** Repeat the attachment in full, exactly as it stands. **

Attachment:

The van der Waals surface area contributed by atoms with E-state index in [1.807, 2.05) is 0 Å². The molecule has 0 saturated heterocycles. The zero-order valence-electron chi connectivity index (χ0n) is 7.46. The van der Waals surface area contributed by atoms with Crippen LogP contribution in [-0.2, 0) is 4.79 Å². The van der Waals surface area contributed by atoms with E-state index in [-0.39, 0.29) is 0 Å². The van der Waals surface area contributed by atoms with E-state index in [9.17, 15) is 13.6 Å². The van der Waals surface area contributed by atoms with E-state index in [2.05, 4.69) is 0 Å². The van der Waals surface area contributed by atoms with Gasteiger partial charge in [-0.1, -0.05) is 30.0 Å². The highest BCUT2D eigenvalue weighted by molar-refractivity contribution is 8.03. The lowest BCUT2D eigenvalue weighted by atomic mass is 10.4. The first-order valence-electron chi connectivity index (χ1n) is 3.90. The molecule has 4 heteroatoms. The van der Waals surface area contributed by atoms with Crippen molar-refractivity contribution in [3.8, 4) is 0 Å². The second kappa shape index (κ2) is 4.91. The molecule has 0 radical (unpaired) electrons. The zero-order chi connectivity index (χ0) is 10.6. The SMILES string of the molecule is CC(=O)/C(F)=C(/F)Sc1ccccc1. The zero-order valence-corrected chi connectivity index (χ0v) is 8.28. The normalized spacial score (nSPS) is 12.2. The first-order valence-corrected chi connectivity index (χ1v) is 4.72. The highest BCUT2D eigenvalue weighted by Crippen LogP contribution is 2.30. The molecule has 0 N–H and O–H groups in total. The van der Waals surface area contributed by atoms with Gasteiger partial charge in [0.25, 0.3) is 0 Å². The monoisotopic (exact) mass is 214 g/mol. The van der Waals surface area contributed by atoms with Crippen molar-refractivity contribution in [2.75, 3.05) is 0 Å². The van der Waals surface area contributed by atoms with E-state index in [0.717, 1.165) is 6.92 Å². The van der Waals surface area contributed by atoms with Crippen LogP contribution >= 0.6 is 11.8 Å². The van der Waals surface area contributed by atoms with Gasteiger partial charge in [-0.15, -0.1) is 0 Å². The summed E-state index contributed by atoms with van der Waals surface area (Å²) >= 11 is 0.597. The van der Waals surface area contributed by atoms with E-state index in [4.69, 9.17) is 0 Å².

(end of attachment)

The van der Waals surface area contributed by atoms with E-state index in [1.807, 2.05) is 0 Å². The molecule has 0 saturated heterocycles. The zero-order valence-electron chi connectivity index (χ0n) is 7.46. The van der Waals surface area contributed by atoms with Crippen LogP contribution in [-0.2, 0) is 4.79 Å². The van der Waals surface area contributed by atoms with E-state index in [-0.39, 0.29) is 0 Å². The van der Waals surface area contributed by atoms with E-state index in [9.17, 15) is 13.6 Å². The van der Waals surface area contributed by atoms with E-state index in [2.05, 4.69) is 0 Å². The van der Waals surface area contributed by atoms with Gasteiger partial charge in [-0.1, -0.05) is 30.0 Å². The highest BCUT2D eigenvalue weighted by molar-refractivity contribution is 8.03. The lowest BCUT2D eigenvalue weighted by atomic mass is 10.4. The first-order valence-electron chi connectivity index (χ1n) is 3.90. The molecule has 4 heteroatoms. The van der Waals surface area contributed by atoms with Crippen molar-refractivity contribution in [3.8, 4) is 0 Å². The second kappa shape index (κ2) is 4.91. The molecule has 0 radical (unpaired) electrons. The zero-order chi connectivity index (χ0) is 10.6. The SMILES string of the molecule is CC(=O)/C(F)=C(/F)Sc1ccccc1. The zero-order valence-corrected chi connectivity index (χ0v) is 8.28. The normalized spacial score (nSPS) is 12.2. The first-order valence-corrected chi connectivity index (χ1v) is 4.72. The highest BCUT2D eigenvalue weighted by Crippen LogP contribution is 2.30. The molecule has 0 N–H and O–H groups in total. The van der Waals surface area contributed by atoms with Gasteiger partial charge in [0.25, 0.3) is 0 Å². The monoisotopic (exact) mass is 214 g/mol. The van der Waals surface area contributed by atoms with Crippen molar-refractivity contribution in [2.75, 3.05) is 0 Å². The van der Waals surface area contributed by atoms with E-state index in [0.717, 1.165) is 6.92 Å². The van der Waals surface area contributed by atoms with Crippen LogP contribution >= 0.6 is 11.8 Å². The van der Waals surface area contributed by atoms with Gasteiger partial charge in [-0.15, -0.1) is 0 Å². The summed E-state index contributed by atoms with van der Waals surface area (Å²) >= 11 is 0.597. The van der Waals surface area contributed by atoms with E-state index in [4.69, 9.17) is 0 Å².